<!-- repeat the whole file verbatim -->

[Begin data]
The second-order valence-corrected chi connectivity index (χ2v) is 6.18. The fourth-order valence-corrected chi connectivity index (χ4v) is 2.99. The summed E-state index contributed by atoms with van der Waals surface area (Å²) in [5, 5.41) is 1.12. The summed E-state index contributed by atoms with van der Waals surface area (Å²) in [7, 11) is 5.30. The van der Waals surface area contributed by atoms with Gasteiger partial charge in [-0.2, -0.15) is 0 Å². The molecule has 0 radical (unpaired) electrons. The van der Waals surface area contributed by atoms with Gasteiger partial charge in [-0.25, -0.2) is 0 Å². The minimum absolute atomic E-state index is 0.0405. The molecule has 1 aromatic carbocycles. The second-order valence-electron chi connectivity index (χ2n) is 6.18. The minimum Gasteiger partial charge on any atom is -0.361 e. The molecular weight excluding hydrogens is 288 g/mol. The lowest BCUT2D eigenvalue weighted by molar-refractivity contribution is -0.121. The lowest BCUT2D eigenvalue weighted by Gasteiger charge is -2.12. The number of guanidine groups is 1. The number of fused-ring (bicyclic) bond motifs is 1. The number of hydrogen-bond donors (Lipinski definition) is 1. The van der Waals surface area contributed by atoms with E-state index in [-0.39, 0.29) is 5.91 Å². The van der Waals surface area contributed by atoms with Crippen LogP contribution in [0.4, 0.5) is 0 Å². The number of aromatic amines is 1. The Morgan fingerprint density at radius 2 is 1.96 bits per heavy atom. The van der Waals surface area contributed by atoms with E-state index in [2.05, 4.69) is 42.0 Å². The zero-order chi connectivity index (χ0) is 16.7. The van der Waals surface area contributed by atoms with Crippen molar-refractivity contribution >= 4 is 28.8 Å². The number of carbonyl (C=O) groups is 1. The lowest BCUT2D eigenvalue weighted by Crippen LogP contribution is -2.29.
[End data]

The second-order valence-corrected chi connectivity index (χ2v) is 6.18. The fourth-order valence-corrected chi connectivity index (χ4v) is 2.99. The summed E-state index contributed by atoms with van der Waals surface area (Å²) in [5, 5.41) is 1.12. The summed E-state index contributed by atoms with van der Waals surface area (Å²) in [7, 11) is 5.30. The van der Waals surface area contributed by atoms with Gasteiger partial charge in [-0.2, -0.15) is 0 Å². The molecule has 0 radical (unpaired) electrons. The van der Waals surface area contributed by atoms with Gasteiger partial charge in [-0.25, -0.2) is 0 Å². The minimum absolute atomic E-state index is 0.0405. The molecule has 1 aromatic carbocycles. The second-order valence-electron chi connectivity index (χ2n) is 6.18. The minimum Gasteiger partial charge on any atom is -0.361 e. The molecular weight excluding hydrogens is 288 g/mol. The lowest BCUT2D eigenvalue weighted by molar-refractivity contribution is -0.121. The lowest BCUT2D eigenvalue weighted by Gasteiger charge is -2.12. The number of guanidine groups is 1. The number of fused-ring (bicyclic) bond motifs is 1. The number of hydrogen-bond donors (Lipinski definition) is 1. The van der Waals surface area contributed by atoms with E-state index in [-0.39, 0.29) is 5.91 Å². The van der Waals surface area contributed by atoms with Crippen LogP contribution in [0.4, 0.5) is 0 Å². The number of aromatic amines is 1. The Morgan fingerprint density at radius 2 is 1.96 bits per heavy atom. The van der Waals surface area contributed by atoms with E-state index in [2.05, 4.69) is 42.0 Å². The zero-order chi connectivity index (χ0) is 16.7. The van der Waals surface area contributed by atoms with Crippen molar-refractivity contribution >= 4 is 28.8 Å². The number of carbonyl (C=O) groups is 1. The lowest BCUT2D eigenvalue weighted by Crippen LogP contribution is -2.29.